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Analysis of intense dust storms over the eastern Mediterranean in March 2018: Impact on radiative forcing and Athens air quality

Kaskaoutis, D.G., Dumka, U.C., Rashki, A., Psiloglou, B.E., Gavriil, A., Mofidi, A., Petrinoli, K., Karagiannis, D., Kambezidis, H.D.
Atmospheric environment 2019 v.209 pp. 23-39
absorption, aerosols, air quality, atmospheric chemistry, basins, coasts, dust, dust storms, governmental programs and projects, models, particulates, radiative forcing, solar radiation, statistical analysis, wind, Greece, Italy, Libya, Western European region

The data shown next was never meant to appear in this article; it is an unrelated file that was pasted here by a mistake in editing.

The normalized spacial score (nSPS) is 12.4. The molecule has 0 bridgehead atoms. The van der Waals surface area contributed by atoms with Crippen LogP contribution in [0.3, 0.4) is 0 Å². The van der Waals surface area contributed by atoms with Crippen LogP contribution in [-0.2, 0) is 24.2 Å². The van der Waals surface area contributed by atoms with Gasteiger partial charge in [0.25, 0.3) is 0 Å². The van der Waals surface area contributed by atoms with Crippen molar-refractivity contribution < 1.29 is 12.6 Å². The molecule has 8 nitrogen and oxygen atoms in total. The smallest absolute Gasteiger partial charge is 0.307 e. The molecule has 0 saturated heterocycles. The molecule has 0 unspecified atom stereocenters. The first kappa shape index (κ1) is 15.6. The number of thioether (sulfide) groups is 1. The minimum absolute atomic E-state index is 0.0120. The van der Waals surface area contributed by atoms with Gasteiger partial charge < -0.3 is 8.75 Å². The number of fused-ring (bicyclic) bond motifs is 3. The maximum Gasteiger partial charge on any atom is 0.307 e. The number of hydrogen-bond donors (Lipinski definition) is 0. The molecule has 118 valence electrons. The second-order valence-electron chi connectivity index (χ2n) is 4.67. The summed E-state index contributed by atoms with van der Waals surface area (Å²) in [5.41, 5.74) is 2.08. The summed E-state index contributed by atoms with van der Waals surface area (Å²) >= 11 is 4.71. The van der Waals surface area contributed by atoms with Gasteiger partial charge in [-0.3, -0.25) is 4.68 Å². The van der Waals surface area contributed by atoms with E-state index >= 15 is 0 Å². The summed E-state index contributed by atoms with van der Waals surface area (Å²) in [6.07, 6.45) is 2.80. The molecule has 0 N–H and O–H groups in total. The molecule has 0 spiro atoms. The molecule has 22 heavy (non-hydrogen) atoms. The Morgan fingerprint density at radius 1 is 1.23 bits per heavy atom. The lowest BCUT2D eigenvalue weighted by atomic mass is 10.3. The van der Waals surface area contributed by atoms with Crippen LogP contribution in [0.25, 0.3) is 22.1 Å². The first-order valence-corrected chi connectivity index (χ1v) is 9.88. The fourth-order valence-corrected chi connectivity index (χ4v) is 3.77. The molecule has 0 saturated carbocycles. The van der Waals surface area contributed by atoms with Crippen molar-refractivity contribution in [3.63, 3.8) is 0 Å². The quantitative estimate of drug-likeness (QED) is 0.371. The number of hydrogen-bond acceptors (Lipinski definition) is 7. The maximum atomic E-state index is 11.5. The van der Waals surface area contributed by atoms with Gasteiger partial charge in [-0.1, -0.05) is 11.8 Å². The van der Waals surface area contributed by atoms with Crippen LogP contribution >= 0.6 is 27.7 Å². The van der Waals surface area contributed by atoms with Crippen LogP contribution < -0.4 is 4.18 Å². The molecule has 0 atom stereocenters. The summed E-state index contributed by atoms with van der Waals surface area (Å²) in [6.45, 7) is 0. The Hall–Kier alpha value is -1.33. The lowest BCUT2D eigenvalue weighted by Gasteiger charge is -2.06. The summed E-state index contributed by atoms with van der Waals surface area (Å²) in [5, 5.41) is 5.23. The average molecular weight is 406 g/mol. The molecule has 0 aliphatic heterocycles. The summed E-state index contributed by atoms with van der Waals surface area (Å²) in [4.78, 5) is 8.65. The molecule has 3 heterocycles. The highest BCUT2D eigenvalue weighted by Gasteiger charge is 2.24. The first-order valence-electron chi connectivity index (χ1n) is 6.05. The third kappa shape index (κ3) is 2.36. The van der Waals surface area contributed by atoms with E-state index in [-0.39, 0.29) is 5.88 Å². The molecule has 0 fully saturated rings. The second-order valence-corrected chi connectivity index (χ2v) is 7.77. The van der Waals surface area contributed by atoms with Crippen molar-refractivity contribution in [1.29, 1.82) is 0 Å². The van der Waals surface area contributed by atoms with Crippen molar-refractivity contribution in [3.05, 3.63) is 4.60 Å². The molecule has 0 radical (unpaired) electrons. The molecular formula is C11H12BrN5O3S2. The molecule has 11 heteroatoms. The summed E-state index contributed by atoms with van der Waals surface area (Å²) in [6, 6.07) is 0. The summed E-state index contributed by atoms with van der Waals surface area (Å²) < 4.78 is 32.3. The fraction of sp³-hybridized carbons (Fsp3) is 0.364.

This study examines the multiple dust storms that hit the eastern Mediterranean and Greece during March 2018, emphasizing on the atmospheric dynamics for their generation, the source regions, the dust-induced radiative forcing and the impacts on PM concentrations in Athens. In March 2018, several dust storms facilitated by increased cyclonicity in the western Europe/Mediterranean and by the Sharav cyclogenesis along the north African coast resulted in abnormal-high columnar aerosol loading and PM concentrations over Greece. The dusty days were associated with intense winds (>15 - 20 ms−1) from southwestern directions, triggered by cyclonic circulations over the central/eastern Mediterranean and troughs over Italy and the north African coast. Statistical analysis of the backward air-mass trajectories shows that the highest PM10 concentrations are related to dust sources in Libya, while Ceilometer profiles indicate thick dust plumes with highest intensity between the surface and 3 km over Athens. The monthly-averaged hourly PM10 concentrations at several stations in the Athens basin ranged from 37 μgm−3 to 53 μgm−3, while nine days exhibited PM10 daily-means above 50 μgm−3, characterized as dusty days. The PM10 concentrations in Athens maximized on 25–26 March (∼500 μgm−3 at hourly basis), while the PM2.5 constitutes 38%–59% of PM10, indicating a dominance of coarse particles. Aerosol radiative forcing (ARF) estimates via the synergy of OPAC and SBDART models at three AERONET stations in Greece revealed significant impact of dust on radiation budget, with large (∼−40 W m−2 to −50 W m−2) decrease in surface solar radiation and an overall cooling effect at the top of atmosphere (∼−5 to −30 W m−2). The atmospheric heating via the dust-aerosol absorption results in heating rates of ∼0.5 K day−1.